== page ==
The V-strom isn’t a superbike, but it’s not bad.
The V-Strom 650 XT ABS has a new look,
with a beak over the front fender.
That’s about 3 inches less than something like a BMW
R1200GS-A or a KTM 1190 Adventure R. All the V-Stroms
have anti-lock braking as standard equipment.
When you sign up for the XT, you get accessories that
would cost you much more if you purchased them separately. Tops on that list are the aluminum side cases. The bike
also has crash bars, an adjustable windscreen and Suzuki’s
new reverse-spoke wheels. This last item is important
because the cast wheels were always somewhat worrisome
when you rode a V-Strom in the dirt—real or perceived. The
reverse spokes connect to ridges so there are no holes in
the rims for air to escape. As far as cosmetics, the main
feature for the XT is the “beak” over the front fender, which
is a styling look that Suzuki more or less originated 20 years
ago. That pushes up the price of the XT to $10,399.
The biggest asset of the V-Strom in the dirt is its seat
height. That 3 inches is a very big deal any time the speed
drops down to the first-gear range. Don’t get us wrong, the
bike is still very large and can be a handful in soft soil, but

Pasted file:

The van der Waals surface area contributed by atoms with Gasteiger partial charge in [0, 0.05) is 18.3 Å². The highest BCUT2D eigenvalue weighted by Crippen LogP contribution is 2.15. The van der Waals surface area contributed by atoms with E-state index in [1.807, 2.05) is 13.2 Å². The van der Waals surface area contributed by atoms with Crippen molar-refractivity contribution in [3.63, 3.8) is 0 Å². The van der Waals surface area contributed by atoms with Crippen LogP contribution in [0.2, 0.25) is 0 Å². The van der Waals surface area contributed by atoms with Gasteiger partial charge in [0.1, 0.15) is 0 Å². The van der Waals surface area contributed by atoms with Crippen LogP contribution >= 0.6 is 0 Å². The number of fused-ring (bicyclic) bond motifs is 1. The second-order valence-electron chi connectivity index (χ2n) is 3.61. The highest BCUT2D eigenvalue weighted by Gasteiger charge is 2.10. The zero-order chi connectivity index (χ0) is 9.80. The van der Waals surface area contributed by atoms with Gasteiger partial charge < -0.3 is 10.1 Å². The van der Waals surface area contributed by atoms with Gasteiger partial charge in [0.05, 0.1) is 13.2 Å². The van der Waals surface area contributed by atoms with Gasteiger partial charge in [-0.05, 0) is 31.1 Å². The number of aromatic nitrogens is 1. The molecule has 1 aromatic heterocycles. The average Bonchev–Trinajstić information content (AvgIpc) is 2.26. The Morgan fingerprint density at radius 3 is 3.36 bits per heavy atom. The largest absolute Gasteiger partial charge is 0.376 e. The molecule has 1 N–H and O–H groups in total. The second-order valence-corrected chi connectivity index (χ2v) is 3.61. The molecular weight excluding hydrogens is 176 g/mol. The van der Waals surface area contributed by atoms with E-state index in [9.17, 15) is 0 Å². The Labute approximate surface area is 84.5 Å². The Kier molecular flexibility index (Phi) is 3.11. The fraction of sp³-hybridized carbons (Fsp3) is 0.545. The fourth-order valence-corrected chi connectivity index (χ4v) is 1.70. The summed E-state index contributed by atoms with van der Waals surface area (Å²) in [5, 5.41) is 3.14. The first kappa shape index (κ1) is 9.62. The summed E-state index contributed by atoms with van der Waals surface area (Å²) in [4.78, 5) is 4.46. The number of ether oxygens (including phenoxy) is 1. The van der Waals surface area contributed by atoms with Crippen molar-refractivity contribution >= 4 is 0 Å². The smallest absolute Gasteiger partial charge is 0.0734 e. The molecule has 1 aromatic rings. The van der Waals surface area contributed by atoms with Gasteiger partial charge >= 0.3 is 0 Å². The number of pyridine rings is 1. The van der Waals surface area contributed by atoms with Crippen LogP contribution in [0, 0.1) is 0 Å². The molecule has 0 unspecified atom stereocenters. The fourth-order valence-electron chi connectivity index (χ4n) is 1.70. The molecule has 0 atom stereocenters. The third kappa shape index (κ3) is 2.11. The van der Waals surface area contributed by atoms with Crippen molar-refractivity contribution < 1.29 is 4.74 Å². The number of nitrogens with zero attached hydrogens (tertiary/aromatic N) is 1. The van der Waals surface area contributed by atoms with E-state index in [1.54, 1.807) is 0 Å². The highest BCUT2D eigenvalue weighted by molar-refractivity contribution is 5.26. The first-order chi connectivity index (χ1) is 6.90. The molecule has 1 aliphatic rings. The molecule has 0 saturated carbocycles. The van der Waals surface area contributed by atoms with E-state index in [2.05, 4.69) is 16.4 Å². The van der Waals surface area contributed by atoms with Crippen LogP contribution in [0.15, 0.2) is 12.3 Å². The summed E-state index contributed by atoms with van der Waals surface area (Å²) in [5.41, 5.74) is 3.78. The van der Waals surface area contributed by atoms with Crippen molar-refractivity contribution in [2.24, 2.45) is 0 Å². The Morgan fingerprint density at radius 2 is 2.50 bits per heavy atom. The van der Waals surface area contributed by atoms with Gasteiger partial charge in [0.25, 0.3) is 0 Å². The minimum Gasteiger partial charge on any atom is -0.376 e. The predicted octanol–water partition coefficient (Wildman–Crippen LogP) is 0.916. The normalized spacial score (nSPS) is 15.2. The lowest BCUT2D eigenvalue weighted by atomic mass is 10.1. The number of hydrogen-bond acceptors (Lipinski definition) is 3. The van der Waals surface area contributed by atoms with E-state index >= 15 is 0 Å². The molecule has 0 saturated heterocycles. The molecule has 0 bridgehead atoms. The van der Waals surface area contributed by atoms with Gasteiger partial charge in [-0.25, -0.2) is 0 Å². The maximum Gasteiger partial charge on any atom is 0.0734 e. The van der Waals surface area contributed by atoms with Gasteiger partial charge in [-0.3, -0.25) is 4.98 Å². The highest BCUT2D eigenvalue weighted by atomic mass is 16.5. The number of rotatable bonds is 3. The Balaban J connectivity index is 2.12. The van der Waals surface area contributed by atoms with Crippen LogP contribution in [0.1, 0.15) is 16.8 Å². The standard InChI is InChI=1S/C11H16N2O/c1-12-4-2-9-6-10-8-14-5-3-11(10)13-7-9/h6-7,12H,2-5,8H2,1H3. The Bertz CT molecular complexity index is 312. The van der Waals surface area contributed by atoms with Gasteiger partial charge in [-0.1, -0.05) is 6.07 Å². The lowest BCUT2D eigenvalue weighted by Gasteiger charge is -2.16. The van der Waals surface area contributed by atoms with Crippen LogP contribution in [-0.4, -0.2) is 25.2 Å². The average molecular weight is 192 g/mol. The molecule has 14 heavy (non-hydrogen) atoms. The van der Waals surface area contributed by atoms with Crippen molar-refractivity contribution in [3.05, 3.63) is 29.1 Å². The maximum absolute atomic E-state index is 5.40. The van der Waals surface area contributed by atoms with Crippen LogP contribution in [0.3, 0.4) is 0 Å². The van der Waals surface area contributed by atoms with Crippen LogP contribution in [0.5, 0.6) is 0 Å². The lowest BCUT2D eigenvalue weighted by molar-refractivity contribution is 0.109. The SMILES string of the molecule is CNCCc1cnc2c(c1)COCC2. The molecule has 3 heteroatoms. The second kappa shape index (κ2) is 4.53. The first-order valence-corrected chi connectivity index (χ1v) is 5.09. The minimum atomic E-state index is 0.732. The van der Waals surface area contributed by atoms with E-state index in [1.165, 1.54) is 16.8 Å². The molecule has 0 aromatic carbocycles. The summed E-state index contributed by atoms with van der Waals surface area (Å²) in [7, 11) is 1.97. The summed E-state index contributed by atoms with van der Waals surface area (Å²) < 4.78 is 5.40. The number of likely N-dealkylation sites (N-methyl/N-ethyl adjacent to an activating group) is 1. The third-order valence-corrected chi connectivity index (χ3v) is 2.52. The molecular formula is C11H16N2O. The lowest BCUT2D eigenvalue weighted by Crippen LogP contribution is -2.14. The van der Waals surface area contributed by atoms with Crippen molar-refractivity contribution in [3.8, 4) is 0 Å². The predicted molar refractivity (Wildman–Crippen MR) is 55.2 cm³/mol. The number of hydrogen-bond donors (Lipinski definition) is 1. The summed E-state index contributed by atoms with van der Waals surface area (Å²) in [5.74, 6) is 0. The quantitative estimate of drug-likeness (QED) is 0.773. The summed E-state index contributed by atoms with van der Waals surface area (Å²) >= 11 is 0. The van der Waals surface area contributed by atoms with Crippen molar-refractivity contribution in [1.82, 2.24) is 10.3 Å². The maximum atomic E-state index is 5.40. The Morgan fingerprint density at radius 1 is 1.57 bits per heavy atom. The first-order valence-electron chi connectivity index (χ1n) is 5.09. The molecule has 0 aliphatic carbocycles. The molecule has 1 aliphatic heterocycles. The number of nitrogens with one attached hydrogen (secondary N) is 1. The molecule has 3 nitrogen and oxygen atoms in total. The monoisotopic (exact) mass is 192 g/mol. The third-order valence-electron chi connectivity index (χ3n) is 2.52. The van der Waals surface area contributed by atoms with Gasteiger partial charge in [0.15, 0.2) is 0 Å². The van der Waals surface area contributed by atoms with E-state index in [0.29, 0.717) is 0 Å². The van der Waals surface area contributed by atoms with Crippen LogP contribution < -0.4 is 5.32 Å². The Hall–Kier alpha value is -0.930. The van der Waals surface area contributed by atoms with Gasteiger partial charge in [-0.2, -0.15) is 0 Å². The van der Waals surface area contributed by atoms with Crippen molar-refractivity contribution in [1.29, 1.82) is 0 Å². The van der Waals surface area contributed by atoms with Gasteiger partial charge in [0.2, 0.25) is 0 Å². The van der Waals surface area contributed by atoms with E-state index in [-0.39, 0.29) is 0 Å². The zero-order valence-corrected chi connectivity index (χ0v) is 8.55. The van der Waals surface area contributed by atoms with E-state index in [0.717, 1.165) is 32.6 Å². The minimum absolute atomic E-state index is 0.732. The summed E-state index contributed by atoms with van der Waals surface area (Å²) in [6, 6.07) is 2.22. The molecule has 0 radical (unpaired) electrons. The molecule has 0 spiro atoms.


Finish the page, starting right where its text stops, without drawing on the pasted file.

compared to the bigger machines that we’ve accepted in
the adventure bike category, the V-Strom is comparatively
small. Another great thing about the bike is the motor. You
tend to forget that it’s only a 650. It’s relatively torquey
and very, very smooth. Mild motor pulses can be felt, but
they’re actually a good thing, There’s something about the
rhythm of a 90-degree V-twin that makes you feel good
about the world—perfect, electric smoothness would actu-
ally be a step backwards. When you get on an open road,
whether dirt or asphalt, and accelerate from high speed to
higher speed, you get your first indication that the motor
isn’t all that big. Roll-on throttle response is a little lazy. At
freeway speed, the motor turns at about 5000 rpm in sixth
gear, halfway to the 10,000 rpm redline.